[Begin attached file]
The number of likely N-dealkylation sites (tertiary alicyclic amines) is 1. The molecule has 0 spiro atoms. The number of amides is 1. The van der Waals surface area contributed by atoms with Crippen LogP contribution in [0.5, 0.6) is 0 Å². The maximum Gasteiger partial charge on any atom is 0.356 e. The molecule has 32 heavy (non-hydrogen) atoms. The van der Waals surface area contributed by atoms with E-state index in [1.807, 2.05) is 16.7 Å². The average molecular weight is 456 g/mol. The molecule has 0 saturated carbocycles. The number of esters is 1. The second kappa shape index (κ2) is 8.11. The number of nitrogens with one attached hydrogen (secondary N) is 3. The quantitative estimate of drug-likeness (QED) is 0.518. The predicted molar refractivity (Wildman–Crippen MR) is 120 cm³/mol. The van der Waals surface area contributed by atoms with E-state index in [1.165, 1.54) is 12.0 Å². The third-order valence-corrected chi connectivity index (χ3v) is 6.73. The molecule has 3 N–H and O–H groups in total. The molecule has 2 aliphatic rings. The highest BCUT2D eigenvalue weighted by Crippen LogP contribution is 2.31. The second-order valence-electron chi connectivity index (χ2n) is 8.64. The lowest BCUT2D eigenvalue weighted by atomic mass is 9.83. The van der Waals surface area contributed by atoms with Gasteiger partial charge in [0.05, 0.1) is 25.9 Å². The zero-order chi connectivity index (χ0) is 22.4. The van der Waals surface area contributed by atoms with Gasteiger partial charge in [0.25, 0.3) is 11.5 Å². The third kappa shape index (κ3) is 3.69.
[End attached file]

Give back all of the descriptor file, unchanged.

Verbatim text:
The number of likely N-dealkylation sites (tertiary alicyclic amines) is 1. The molecule has 0 spiro atoms. The number of amides is 1. The van der Waals surface area contributed by atoms with Crippen LogP contribution in [0.5, 0.6) is 0 Å². The maximum Gasteiger partial charge on any atom is 0.356 e. The molecule has 32 heavy (non-hydrogen) atoms. The van der Waals surface area contributed by atoms with E-state index in [1.807, 2.05) is 16.7 Å². The average molecular weight is 456 g/mol. The molecule has 0 saturated carbocycles. The number of esters is 1. The second kappa shape index (κ2) is 8.11. The number of nitrogens with one attached hydrogen (secondary N) is 3. The quantitative estimate of drug-likeness (QED) is 0.518. The predicted molar refractivity (Wildman–Crippen MR) is 120 cm³/mol. The van der Waals surface area contributed by atoms with E-state index in [1.165, 1.54) is 12.0 Å². The third-order valence-corrected chi connectivity index (χ3v) is 6.73. The molecule has 3 N–H and O–H groups in total. The molecule has 2 aliphatic rings. The highest BCUT2D eigenvalue weighted by Crippen LogP contribution is 2.31. The second-order valence-electron chi connectivity index (χ2n) is 8.64. The lowest BCUT2D eigenvalue weighted by atomic mass is 9.83. The van der Waals surface area contributed by atoms with Gasteiger partial charge in [0.05, 0.1) is 25.9 Å². The zero-order chi connectivity index (χ0) is 22.4. The van der Waals surface area contributed by atoms with Gasteiger partial charge in [0.25, 0.3) is 11.5 Å². The third kappa shape index (κ3) is 3.69.